Judy Carne

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Judy Carne
Fair exchange judy carne 1962.JPG
Carne as Heather Finch in Fair Exchange, 1962
Born Joyce Audrey Botterill
(1939-04-27)27 April 1939
Northampton, England, UK
Died 3 September 2015(2015-09-03) (aged 76)
Northampton, England, UK
Cause of death Pneumonia
Occupation Actress
Years active 1961–1993

Joyce Audrey Botterill (April 27, 1939 – September 3, 2015), known professionally as Judy Carne, was an English actress best remembered for the phrase "Sock it to me!" on Rowan & Martin's Laugh-In.


Carne was born in Northampton, England. Her parents, Harold and Kathy, were greengrocers in Kingsthorpe.[1] She made her first British television appearances on the series Danger Man (1961) and episodes of The Rag Trade (also 1961), a BBC sitcom. She moved to the USA not long afterwards. Her first regular role was in the sitcom Fair Exchange (1963) as an English teenager who goes to the U.S. to live with an American family, whose daughter (played by Lynn Loring) has gone to live in England. That was followed by The Baileys of Balboa (1964). She later co-starred with Pete Duel in Love on a Rooftop (1966). She made several appearances on the adventure series The Man from U.N.C.L.E..[2][3]

She had a small part in the ninth episode of the TV series Gidget (1965), guest-starred as Floy in second season episode 3, "Then Came The Mighty Hunter" of 12 O'Clock High (1965), and appeared in an episode of I Dream of Jeannie (1966). She appeared in the Bonanza episode "A Question of Strength" (1963) as Sister Mary Kathleen, two episodes of The Big Valley (1967), guest-starred in episode 11 of the first season of Alias Smith and Jones (1971) and the TV adaptation of QB VII (1974). Her film roles included A Pair of Briefs (1962), The Americanization of Emily (1964), the wife of Tom Bell in All the Right Noises (1971), and Rachel Amodeo's street movie What About Me (1993), opposite Richard Hell and Johnny Thunders.[2]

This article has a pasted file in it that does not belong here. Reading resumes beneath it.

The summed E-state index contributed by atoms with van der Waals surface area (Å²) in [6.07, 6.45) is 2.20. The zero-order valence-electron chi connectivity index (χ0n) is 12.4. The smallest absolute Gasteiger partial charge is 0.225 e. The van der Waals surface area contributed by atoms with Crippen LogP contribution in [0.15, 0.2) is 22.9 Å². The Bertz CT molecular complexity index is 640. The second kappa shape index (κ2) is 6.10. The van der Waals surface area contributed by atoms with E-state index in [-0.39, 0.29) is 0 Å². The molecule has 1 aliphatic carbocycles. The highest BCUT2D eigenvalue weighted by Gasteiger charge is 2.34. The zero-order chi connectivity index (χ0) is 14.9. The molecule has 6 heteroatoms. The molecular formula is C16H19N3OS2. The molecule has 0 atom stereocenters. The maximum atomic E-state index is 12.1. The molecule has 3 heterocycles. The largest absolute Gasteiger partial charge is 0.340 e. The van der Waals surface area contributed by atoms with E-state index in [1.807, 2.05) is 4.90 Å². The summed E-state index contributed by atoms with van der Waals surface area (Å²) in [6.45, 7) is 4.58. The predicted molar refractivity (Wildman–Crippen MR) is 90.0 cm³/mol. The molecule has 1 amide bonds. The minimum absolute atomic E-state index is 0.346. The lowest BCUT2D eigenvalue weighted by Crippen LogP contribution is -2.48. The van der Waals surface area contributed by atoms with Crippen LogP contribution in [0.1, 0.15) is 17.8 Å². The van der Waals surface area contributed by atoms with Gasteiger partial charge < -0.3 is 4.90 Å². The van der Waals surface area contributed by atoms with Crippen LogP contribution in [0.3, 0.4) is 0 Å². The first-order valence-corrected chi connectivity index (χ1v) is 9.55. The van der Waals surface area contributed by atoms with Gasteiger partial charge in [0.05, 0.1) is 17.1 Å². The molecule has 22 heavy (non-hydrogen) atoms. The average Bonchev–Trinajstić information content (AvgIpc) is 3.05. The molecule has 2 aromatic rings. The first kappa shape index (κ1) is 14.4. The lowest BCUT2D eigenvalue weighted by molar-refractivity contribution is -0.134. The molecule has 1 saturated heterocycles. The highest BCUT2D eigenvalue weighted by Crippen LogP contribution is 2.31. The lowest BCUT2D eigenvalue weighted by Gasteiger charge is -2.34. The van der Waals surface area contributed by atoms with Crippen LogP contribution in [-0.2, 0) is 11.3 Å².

On Rowan & Martin's Laugh-In (1968–1970) Carne gained stardom. Her most popular routine ended with her saying "Sock it to me!", at which point she was doused with water or assaulted in some other way. Carne was on the series for the first two seasons (1968–69), but made occasional appearances during the 1969-70 season. At the time she left, Carne complained the show had become "a big, bloody bore".[1]

Carne starred in a revival of the musical The Boy Friend which opened on Broadway on April 14, 1970 and ran for 111 performances.[citation needed]

Personal life[edit]

Carne was married to actor Burt Reynolds from 1963-65 and to producer Robert Bergmann from 1970-71. Both marriages were brief, childless, and ended in divorce. In 1978, after being found not guilty of possessing heroin, she was involved in a car accident along with her second husband; she recovered from a broken neck. Her drug problem continued and she was later arrested again for heroin possession.[4]

Her autobiography, Laughing on the Outside, Crying on the Inside: The Bittersweet Saga of the Sock-It-To-Me Girl (1985), chronicled her difficulties with drugs, her failed marriage to Reynolds, and her bisexuality.[5]

Carne moved back to Northamptonshire, England, in the 1980s, living quietly in the village of Pitsford.[6] She died from pneumonia on 3 September 2015 at a hospital in Northampton.[1][7][8]



  1. ^ a b c Judy Carne dies: Northampton's 'Sock it to me' girl dies aged 76. Northants Herald & Post, 7 September 2015.
  2. ^ a b Judy Carne at the Internet Movie Database
  3. ^ Lisanti, Tom; Paul, Louis (2002). Film Fatales: Women In Espionage Films and Television, 1962-1973. McFarland. pp. 89–90. ISBN 0-7864-1194-5. Retrieved 8 February 2017. 
  4. ^ "Judy Carne: Actress celebrated as the 'Sock it to me' girl on Rowan & Martin's Laugh-In whose career was derailed by drug use", The Independent, 10 September 2015. Accessed 14 September 2015.
  5. ^ Lisanti, Paul. p. 91
  6. ^ "Judy Carne, star of Rowan & Martin's Laugh-In, dies aged 76", BBC News, 8 September 2015.
  7. ^ Alex Stedman. "Judy Carne Dead: Laugh-In's "Sock it to Me" Girl Was 76". Variety. Retrieved 9 September 2015. 
  8. ^ "Judy Carne obituary". Daily Telegraph. 7 September 2015. Retrieved 7 September 2015.